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Flu peak passes, H1N1 kills 3 in region

Flu shots are still available throughout the region, though Interior Health notes the peak influenza season seems to have passed.
February 05, 2014 - 3:18 PM

THOMPSON-OKANAGAN — There's little risk of contracting H1N1 as the peak of the influenza season passes, but there are still flu shots available for those wanting to ward off the remaining A and B strains still making rounds.

Interior Health Medical Health Officer Dr. Rob Parker notes the number of physician visits for influenza have been dropping over the past two weeks, leading him to believe we're past the peak for H1N1.

“We're not seeing many new ones,” he says of the influenza A strain. “We did have 5 people in ICU as of late last week.”

Three people in the Interior Health region that contracted H1N1 have died this year, two Okanagan women in their 70s earlier in January and most recently a Thompson-Cariboo man in his 30s late last week. Parker says three is not an unusual number of influenza deaths for any given winter.

“In total it's been about an average year,” Parker says. “(But this year) the people ending up in hospital are more likely to be 40 or 50-year-old working class.”

One difference is the number of kids getting H1N1. Parker says many kids have had more exposure to it and as a result it's not spreading much in schools.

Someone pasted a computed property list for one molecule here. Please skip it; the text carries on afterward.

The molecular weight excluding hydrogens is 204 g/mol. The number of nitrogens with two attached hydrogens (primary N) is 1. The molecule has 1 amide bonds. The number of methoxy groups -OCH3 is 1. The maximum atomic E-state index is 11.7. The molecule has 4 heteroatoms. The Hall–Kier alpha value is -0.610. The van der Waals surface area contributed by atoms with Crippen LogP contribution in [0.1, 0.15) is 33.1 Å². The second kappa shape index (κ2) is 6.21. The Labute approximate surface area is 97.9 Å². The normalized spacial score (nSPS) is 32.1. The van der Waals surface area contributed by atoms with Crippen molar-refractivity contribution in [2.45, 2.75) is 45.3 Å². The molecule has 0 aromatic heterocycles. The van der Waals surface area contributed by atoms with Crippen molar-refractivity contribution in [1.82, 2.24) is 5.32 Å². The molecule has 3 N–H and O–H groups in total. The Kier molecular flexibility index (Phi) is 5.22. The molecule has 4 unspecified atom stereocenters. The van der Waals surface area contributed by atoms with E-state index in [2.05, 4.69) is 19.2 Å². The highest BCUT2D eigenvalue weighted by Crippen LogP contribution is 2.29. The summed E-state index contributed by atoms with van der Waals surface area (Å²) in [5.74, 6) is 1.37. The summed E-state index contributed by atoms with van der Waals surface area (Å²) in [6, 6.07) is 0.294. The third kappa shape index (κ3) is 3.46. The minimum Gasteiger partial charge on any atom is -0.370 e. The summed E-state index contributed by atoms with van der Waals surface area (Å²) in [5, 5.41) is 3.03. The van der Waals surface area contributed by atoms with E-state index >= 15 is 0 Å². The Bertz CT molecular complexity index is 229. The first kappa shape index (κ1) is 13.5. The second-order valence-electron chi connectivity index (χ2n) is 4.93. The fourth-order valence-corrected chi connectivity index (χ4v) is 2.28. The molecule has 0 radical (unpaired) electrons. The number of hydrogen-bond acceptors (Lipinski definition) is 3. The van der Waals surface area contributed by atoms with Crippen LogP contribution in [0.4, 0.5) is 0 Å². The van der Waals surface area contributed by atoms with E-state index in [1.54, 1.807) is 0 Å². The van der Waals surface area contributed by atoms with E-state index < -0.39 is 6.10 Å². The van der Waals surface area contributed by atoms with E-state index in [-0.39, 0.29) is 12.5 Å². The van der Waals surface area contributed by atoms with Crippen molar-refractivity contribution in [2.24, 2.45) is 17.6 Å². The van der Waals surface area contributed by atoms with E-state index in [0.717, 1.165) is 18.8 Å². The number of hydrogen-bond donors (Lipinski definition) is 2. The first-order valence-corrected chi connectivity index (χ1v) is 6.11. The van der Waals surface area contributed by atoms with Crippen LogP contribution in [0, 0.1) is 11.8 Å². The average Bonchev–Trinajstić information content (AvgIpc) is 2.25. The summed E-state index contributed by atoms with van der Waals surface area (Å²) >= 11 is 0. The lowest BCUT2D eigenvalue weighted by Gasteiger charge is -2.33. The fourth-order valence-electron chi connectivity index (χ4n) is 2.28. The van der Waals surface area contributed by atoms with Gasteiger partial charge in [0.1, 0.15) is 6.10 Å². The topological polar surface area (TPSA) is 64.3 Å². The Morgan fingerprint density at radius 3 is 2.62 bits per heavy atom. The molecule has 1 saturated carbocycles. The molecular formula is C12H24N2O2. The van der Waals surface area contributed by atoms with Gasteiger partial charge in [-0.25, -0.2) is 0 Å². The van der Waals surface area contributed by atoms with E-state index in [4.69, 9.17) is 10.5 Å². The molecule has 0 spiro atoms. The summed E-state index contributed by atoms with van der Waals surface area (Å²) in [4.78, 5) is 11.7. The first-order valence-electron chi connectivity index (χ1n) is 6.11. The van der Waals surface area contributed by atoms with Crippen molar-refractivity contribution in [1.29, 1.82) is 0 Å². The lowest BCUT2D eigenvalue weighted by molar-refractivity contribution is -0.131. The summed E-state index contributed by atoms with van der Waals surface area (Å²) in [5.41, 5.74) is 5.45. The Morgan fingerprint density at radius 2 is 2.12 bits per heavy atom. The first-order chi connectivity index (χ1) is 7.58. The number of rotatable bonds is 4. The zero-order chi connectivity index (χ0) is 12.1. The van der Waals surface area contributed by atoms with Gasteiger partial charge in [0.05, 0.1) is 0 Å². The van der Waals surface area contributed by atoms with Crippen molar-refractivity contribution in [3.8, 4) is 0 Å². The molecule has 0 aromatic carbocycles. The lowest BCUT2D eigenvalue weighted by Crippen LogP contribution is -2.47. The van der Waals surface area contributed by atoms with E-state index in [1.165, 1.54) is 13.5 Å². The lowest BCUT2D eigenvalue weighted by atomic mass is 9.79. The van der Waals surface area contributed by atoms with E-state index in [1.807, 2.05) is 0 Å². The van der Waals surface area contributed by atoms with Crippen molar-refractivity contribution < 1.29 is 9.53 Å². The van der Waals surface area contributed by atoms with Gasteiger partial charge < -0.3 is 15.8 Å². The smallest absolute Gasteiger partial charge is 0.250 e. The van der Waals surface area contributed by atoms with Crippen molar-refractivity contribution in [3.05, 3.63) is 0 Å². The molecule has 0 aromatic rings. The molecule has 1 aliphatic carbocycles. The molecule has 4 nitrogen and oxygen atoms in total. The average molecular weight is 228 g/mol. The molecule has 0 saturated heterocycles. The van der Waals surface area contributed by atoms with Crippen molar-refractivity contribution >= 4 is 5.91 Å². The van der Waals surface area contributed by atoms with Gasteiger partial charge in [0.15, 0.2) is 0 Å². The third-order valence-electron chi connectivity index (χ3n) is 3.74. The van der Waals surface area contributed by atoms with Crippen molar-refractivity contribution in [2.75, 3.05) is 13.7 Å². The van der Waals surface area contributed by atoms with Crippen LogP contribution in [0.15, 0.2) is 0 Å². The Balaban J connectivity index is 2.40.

Another respiratory illness, coronavirus, has broken out in senior homes across the region and he believes it is also starting to hit some schools. Influenza B and influenza A/H3N2 are both starting to spread a bit as well, but Parker believes the H1N1 strain was the dominant one this year and could attribute to as much as 90 per cent of the influenza cases seen in the province.

The best time to get vaccinated is in November but it is not too late to get one if you feel you could still be at risk. Because of a national and provincial push, Interior Health recently received more flu vaccine though Parker is unsure whether they will all be utilized now that the cases of flu are dropping.

The increase in vaccinations likely helped prevent many cases of influenza this year along with World Health Organization correctly identifying the dominant strain this year.

“I believe more of (eligible working age adults) got immunized.... We likely had less cases than we would've had otherwise,” Parker says. “The good thing is this year they included the one (strain) that caused most of the diseases. We had a correct match.”

To contact a reporter for this story, email, call (250)819-3723 or tweet @JennStahn.

News from © InfoTel News Ltd, 2014
InfoTel News Ltd

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